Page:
All posts in Podcasts

How Much is a Celebrity Worth? Nonprofits Pay For Star Power

Bill, Hillary and Chelsea Clinton have collected as much as $11.7 million for their foundation by speaking at nonprofit events. The money came from 50 nonprofit groups, including universities, health research institutions and small charities.

The reasons nonprofits paid these speaking fees “ran the gamut,” according to our guest Kenneth Vogel, the Politico reporter who investigated fees paid to the Clinton Foundation. “[The nonprofits] just thought that having one of the Clintons come and speak would be such a draw for their galas that they’d be able to raise a ton of money from donors and prospects.”
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Dhatur Sirin Tamang live with their children and relatives in a compound of 12 houses. Only one is livable now. Photo Credit: Emily Troutman

Sparking Our Interest: Nepal Relief, Big Money and Beating Hunger


We’re planning to regularly share stories with you that pique our interest. Here are a few that stood out to us this week:

Who’s Getting the Aid Money in Nepal?

Journalist Emily Troutman is continuing her work in aid transparency. She recently found that less than one percent of the UN’s Flash Appeal for the Nepal Earthquake went to organizations based in the South Asian country. Read more…

Your Letters: Aid Ethics and Business v. Philanthropy

We’d like to share some letters we’ve been receiving from listeners like you. The first is from someone seeking advice on an ethical issue. Read more…

Does $400M Gift to Harvard Support a Worthy Cause?

Harvard University recently made an historic announcement: billionaire hedge fund manager John Paulson gave $400 million to his alma mater’s School of Engineering and Applied Sciences. It marks the biggest gift to the world’s richest university, and some critics are pouncing on Paulson’s choice of a worthy cause. Read more…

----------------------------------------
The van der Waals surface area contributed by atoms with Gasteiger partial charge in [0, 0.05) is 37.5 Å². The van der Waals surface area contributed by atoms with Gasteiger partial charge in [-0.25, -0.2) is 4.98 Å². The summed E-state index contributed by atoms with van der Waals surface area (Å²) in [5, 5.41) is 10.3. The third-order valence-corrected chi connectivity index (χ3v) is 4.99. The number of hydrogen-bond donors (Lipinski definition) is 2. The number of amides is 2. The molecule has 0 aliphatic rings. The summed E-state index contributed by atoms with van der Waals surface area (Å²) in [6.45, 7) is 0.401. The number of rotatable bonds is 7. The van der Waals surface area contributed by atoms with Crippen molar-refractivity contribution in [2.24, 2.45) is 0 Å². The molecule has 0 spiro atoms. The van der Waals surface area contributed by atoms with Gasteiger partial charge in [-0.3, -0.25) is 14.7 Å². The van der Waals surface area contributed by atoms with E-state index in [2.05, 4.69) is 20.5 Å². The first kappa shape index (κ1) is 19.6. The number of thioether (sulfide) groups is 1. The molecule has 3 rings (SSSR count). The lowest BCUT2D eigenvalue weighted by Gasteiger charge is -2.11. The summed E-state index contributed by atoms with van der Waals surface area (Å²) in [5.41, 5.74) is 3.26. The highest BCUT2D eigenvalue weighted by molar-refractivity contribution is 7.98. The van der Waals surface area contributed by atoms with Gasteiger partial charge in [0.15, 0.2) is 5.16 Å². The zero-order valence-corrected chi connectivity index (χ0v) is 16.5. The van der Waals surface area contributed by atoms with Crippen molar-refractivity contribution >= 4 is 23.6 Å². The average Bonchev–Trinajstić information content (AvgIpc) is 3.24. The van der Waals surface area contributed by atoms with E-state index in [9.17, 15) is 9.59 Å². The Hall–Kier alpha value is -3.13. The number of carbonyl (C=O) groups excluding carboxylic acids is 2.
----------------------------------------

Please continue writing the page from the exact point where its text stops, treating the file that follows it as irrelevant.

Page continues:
Effort to Chart Global Deaths Draws Backlash

It would be an enormous challenge to figure out what people suffer and die from in every part of the world. But Christopher Murray decided he would try.

The Rhodes Scholar and Harvard-trained doctor led a 20-year effort involving hundreds of scientists and $100 million. Murray believed concrete data from his initiative would help donors better channel their aid dollars, and thus improve global health. But controversy sparked among some aid groups and institutions like the World Health Organization when the Global Burden of Disease findings were released.
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Tracking the Aid Money: Mission Impossible

After the 2010 earthquake in Haiti and the more recent Ebola crisis in Sierra Leone, billions of foreign aid dollars flowed into those countries. But figuring out how that money was spent has been enormously frustrating our two guests.

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Tiny Spark Assistant Producer and Reporter Stephanie Kuo.

Stephanie Kuo Joins Tiny Spark

We are thrilled to announce that public radio journalist Stephanie Kuo has joined Tiny Spark!

Stephanie’s work has been featured across several NPR stations in her home state of Texas, on subjects ranging from poverty and transportation to urban development. She will be based in Dallas. Read more…

A Global Detour Before College

Graduation season is here, but not all high school seniors are taking the direct route to college. In recent years, some 350 seniors have chosen to put higher education on hold for Global Citizen Year, which offers them year-long apprenticeships in Africa and Latin America. Read more…

Not If, But When: Planning for the Next Nepal

The 7.8-magnitude earthquake that struck Nepal was the nation’s worst in some 80 years. International aid groups are rushing to help more than a million people get food and other forms of relief.

But our guest Brian Tucker says responding to crises in this way is shortsighted, costly and just poor policy. Read more…


On World Malaria Day, A Look Back On Bed Nets

April 25, 2015 marks World Malaria Day. The latest figures from the World Health Organization show 198 million cases of malaria in 2013 — which led to 584,000 deaths, mostly among children under age five. Read more…